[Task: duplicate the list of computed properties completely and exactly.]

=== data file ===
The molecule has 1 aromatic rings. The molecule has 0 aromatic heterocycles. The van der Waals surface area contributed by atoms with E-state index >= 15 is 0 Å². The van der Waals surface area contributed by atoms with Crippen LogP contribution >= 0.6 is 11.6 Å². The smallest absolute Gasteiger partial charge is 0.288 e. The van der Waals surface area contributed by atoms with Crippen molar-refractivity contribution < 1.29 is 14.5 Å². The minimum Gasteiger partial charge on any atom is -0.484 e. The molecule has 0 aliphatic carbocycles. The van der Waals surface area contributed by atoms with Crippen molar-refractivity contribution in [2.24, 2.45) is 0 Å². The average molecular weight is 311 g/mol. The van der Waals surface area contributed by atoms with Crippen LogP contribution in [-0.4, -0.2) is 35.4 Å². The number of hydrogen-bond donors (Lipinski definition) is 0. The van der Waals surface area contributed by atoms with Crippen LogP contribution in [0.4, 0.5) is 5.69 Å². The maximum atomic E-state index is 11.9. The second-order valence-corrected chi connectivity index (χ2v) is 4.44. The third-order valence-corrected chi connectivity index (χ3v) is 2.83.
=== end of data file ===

The molecule has 1 aromatic rings. The molecule has 0 aromatic heterocycles. The van der Waals surface area contributed by atoms with E-state index >= 15 is 0 Å². The van der Waals surface area contributed by atoms with Crippen LogP contribution >= 0.6 is 11.6 Å². The smallest absolute Gasteiger partial charge is 0.288 e. The van der Waals surface area contributed by atoms with Crippen molar-refractivity contribution < 1.29 is 14.5 Å². The minimum Gasteiger partial charge on any atom is -0.484 e. The molecule has 0 aliphatic carbocycles. The van der Waals surface area contributed by atoms with Crippen molar-refractivity contribution in [2.24, 2.45) is 0 Å². The average molecular weight is 311 g/mol. The van der Waals surface area contributed by atoms with Crippen LogP contribution in [-0.4, -0.2) is 35.4 Å². The number of hydrogen-bond donors (Lipinski definition) is 0. The van der Waals surface area contributed by atoms with Crippen LogP contribution in [0.4, 0.5) is 5.69 Å². The maximum atomic E-state index is 11.9. The second-order valence-corrected chi connectivity index (χ2v) is 4.44. The third-order valence-corrected chi connectivity index (χ3v) is 2.83.